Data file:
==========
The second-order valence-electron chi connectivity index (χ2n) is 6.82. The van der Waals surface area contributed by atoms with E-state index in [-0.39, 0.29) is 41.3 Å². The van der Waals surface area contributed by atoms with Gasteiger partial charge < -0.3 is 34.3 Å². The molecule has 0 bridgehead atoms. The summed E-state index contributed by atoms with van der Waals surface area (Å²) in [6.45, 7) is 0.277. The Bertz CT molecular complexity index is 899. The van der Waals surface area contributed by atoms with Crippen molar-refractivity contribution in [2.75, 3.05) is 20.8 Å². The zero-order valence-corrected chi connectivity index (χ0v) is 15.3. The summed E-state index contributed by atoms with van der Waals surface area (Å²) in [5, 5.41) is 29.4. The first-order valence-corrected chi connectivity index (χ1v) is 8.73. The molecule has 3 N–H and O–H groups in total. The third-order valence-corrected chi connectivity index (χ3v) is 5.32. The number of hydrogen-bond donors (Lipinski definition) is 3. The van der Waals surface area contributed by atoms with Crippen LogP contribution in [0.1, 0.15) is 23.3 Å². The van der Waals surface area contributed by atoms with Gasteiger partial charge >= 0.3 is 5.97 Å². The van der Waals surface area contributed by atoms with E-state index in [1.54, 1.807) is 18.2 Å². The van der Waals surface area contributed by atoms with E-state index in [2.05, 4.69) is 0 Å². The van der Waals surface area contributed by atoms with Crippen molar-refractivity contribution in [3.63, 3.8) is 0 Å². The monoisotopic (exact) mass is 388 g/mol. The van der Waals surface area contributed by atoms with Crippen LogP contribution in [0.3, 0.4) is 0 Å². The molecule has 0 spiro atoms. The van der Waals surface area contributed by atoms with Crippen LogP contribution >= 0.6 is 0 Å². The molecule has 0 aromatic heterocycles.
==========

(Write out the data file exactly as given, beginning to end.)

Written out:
The second-order valence-electron chi connectivity index (χ2n) is 6.82. The van der Waals surface area contributed by atoms with E-state index in [-0.39, 0.29) is 41.3 Å². The van der Waals surface area contributed by atoms with Gasteiger partial charge < -0.3 is 34.3 Å². The molecule has 0 bridgehead atoms. The summed E-state index contributed by atoms with van der Waals surface area (Å²) in [6.45, 7) is 0.277. The Bertz CT molecular complexity index is 899. The van der Waals surface area contributed by atoms with Crippen molar-refractivity contribution in [2.75, 3.05) is 20.8 Å². The zero-order valence-corrected chi connectivity index (χ0v) is 15.3. The summed E-state index contributed by atoms with van der Waals surface area (Å²) in [5, 5.41) is 29.4. The first-order valence-corrected chi connectivity index (χ1v) is 8.73. The molecule has 3 N–H and O–H groups in total. The third-order valence-corrected chi connectivity index (χ3v) is 5.32. The number of hydrogen-bond donors (Lipinski definition) is 3. The van der Waals surface area contributed by atoms with Crippen LogP contribution in [0.1, 0.15) is 23.3 Å². The van der Waals surface area contributed by atoms with Gasteiger partial charge >= 0.3 is 5.97 Å². The van der Waals surface area contributed by atoms with E-state index in [1.54, 1.807) is 18.2 Å². The van der Waals surface area contributed by atoms with E-state index in [2.05, 4.69) is 0 Å². The van der Waals surface area contributed by atoms with Crippen molar-refractivity contribution in [3.63, 3.8) is 0 Å². The monoisotopic (exact) mass is 388 g/mol. The van der Waals surface area contributed by atoms with Crippen LogP contribution in [0.3, 0.4) is 0 Å². The molecule has 0 spiro atoms. The van der Waals surface area contributed by atoms with Crippen LogP contribution >= 0.6 is 0 Å². The molecule has 0 aromatic heterocycles.